Wharton Professor Peter Cappelli says the biggest challenge will be workforce issues:
The assumption now is often that new and very different tasks require new and very different employees. Move out the old and bring in the new.
In the case of NASA, however, there are reasons to believe that bringing in a new group won’t work so well. Putting together complex projects like these requires a great deal of tacit knowledge—things you can only learn by doing. And for the most part, there’s no other employer out there doing anything similar. This isn’t like Microsoft hiring from Google. (Continue reading “What happens to NASA’s shuttle workers now?”)
John Logsdon, founder of the Space Policy Institute, says the greatest challenge instead lies outside of NASA, with lack of consensus among U.S. political leadership as to NASA’s future:
In more than 40 years of close observation of the U.S. space program, I don’t think there has ever been more uncertainty and fear of impending program collapse. One result of the current confusion is the too-widespread impression that the final flight of the shuttle means that the U.S. program of human spaceflight has come to an end. This is most certainly not the case. Many American astronauts will be living and working on the International Space Station for the decade to come. And yet equating the end of the shuttle program with the end of human spaceflight is symptomatic of the failure of national leaders to agree on and then communicate a vision of the U.S. future in space. (Continue reading “U.S. space program’s leadership blackhole”)
Kerry Sulkowicz, a professor of psychiatry at the NYU School of Medecine, says that NASA will experience a more difficult organizational grieving period than it may think:
In his more private leadership role inside NASA, one presumes that [NASA Director] Bolden is attuned to the multiple layers of meaning in the shuttle’s last flight, ranging from the literal loss of jobs to the more purely emotional losses of purpose, self-esteem and organizational pride that may come with such a transition. He would do well to tolerate, and even encourage, employees to voice such feelings. No matter how exciting the new plans might be, it’s a crucial step in helping the organization transcend this loss and move on.(Continue reading “Saying good bye to the last space shuttle”)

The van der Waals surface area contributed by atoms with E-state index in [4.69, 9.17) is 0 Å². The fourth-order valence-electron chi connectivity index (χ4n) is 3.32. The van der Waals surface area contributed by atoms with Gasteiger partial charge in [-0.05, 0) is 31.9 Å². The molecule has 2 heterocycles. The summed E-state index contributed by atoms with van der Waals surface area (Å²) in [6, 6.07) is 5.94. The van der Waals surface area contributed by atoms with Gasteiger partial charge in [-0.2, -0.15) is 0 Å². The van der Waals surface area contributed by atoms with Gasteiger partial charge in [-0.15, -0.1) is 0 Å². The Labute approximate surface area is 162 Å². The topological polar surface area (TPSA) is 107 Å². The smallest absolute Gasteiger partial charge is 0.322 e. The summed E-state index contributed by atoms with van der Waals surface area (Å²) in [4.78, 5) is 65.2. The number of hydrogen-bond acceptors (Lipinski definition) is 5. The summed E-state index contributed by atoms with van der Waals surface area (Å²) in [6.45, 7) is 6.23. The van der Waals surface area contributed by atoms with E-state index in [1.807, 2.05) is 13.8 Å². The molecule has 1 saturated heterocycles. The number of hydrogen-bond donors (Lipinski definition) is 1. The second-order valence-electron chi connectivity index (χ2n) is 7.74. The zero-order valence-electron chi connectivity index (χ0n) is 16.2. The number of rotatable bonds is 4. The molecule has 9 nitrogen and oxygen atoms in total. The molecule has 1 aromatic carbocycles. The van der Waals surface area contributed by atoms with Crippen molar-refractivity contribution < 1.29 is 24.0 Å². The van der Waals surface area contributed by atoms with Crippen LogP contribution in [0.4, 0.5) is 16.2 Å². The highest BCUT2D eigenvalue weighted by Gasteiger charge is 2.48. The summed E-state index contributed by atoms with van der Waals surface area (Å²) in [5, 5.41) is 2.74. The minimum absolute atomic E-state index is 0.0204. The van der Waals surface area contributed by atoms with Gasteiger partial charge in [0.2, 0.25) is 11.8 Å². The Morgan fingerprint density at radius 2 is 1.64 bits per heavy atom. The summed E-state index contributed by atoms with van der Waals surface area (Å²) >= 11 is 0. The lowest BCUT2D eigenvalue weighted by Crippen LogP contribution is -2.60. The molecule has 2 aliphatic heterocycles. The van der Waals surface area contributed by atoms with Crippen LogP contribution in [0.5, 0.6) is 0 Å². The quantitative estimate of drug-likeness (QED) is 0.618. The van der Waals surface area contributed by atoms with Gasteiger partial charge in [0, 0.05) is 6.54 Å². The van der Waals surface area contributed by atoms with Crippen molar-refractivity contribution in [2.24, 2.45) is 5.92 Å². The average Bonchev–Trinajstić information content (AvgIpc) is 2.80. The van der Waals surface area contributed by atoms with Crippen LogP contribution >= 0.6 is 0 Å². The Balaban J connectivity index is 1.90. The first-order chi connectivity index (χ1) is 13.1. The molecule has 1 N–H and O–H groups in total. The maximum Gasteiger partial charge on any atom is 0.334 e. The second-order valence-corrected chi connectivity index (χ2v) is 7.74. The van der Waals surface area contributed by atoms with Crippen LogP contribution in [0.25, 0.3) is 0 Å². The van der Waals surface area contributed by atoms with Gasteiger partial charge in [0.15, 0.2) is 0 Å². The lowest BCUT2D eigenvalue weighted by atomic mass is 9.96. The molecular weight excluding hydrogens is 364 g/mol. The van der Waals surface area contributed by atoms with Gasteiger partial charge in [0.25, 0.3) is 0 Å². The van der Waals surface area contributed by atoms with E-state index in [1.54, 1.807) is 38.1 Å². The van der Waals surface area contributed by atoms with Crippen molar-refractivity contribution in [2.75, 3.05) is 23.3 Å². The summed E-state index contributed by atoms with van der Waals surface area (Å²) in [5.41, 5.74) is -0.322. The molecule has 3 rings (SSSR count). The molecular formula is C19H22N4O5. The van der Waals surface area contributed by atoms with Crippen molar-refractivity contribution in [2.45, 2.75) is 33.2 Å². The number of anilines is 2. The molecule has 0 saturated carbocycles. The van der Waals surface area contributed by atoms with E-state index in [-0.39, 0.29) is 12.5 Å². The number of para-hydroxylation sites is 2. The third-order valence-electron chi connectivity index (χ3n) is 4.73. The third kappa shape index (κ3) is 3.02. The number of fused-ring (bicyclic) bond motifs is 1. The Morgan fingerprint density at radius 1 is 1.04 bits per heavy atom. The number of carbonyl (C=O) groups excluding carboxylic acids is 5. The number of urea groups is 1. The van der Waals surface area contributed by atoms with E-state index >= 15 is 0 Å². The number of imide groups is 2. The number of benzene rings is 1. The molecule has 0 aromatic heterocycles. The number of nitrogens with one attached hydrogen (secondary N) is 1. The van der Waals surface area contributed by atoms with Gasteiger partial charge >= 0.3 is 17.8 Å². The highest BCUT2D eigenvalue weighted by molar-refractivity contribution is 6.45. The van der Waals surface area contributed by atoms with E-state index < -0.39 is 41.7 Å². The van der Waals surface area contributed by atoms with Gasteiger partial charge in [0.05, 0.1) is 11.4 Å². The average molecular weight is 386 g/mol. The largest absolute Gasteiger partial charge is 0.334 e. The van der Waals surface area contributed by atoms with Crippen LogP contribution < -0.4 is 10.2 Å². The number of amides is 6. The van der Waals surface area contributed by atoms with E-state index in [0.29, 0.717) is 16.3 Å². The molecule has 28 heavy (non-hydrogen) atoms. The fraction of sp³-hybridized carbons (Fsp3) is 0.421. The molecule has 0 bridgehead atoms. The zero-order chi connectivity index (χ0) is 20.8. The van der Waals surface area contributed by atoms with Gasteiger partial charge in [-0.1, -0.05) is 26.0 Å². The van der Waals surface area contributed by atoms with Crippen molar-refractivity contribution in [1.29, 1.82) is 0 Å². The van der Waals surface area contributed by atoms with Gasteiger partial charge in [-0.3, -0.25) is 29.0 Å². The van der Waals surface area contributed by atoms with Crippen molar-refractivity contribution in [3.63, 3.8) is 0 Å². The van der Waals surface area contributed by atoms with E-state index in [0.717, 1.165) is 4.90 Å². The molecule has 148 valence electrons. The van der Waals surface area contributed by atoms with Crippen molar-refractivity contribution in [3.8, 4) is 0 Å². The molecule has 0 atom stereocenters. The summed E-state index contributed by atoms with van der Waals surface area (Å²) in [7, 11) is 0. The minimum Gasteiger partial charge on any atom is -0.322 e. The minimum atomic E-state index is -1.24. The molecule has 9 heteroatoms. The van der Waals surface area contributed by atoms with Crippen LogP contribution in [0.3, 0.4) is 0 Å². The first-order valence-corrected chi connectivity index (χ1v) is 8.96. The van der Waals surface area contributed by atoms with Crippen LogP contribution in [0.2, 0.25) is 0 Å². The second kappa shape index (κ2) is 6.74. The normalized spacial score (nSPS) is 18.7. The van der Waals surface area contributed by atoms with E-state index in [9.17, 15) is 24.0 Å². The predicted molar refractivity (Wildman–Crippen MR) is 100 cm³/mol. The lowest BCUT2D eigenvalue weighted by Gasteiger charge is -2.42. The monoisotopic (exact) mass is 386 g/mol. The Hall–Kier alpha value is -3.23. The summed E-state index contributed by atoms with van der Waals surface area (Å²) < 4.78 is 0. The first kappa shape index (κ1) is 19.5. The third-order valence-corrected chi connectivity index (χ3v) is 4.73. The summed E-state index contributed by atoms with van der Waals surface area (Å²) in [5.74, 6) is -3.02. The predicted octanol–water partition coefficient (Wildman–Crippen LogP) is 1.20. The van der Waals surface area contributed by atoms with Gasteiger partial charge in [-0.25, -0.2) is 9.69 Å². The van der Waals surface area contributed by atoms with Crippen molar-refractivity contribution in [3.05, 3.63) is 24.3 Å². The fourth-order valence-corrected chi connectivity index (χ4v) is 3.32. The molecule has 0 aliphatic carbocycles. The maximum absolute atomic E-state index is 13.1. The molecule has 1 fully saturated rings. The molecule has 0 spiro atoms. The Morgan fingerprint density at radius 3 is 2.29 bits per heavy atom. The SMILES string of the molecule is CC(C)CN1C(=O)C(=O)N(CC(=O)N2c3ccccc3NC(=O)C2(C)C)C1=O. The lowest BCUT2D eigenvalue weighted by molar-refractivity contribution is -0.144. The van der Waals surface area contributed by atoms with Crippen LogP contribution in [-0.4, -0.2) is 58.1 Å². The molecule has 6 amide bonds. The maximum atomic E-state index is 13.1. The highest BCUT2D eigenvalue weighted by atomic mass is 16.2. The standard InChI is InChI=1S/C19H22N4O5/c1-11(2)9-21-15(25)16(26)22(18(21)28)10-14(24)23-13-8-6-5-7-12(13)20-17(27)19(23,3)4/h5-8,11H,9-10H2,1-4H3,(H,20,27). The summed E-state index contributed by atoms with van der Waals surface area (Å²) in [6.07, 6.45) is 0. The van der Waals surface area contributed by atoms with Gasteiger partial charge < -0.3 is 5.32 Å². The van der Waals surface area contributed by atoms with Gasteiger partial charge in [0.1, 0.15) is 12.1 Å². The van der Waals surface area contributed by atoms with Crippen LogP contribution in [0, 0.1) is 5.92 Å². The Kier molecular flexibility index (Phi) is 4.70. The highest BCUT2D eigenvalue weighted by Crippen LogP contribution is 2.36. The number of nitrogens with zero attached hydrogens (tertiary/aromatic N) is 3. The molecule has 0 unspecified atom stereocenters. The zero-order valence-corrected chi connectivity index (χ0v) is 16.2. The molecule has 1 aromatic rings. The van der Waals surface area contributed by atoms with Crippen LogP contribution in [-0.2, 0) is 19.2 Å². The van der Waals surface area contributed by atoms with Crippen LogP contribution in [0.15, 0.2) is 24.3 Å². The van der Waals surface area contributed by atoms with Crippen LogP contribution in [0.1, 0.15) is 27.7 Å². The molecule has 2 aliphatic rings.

Finally, Gail Williams — a former director of the Leadership Alchemy program at NASA’s Goddard Space Flight Center — says that among NASA’s challenges will be convincing policymakers and the American public that a new space travel mission is worth the cost and risk:
A mission of this magnitude and complexity will require a budget to match it; and, moreover, a continuity of support over decades. NASA will need to be able to count on that level of commitment from both the president and Congress if the new human spaceflight program is to be sustainable and achievable over the long haul. And yet, one of the major questions is whether the majority of Americans believe the benefits derived are worth the expense. The Human Spaceflight Plans Committee chartered by President Obama estimated in 2009 that the human spaceflight program costs each citizen about 7 cents per day.
And it’s not just monetary costs at stake. Space travel is inherently a risky business, and human travel beyond low Earth orbit, especially to an asteroid or Mars, will be even more challenging and riskier than past NASA endeavors. It’s unclear whether the American people and political leaders will accept the risk of failure, possibly even the loss of life, inherent in deep space travel. (Continue reading “End of program launches major challenges for NASA”)
Read full roundtable responses:
John Logsdon: U.S. space program’s leadership blackhole
Peter Cappelli: What happens to NASA’s shuttle workers now?
Kerry Sulkowicz: Saying good bye to the last space shuttle
Gail Williams: End of program launches challenges for NASA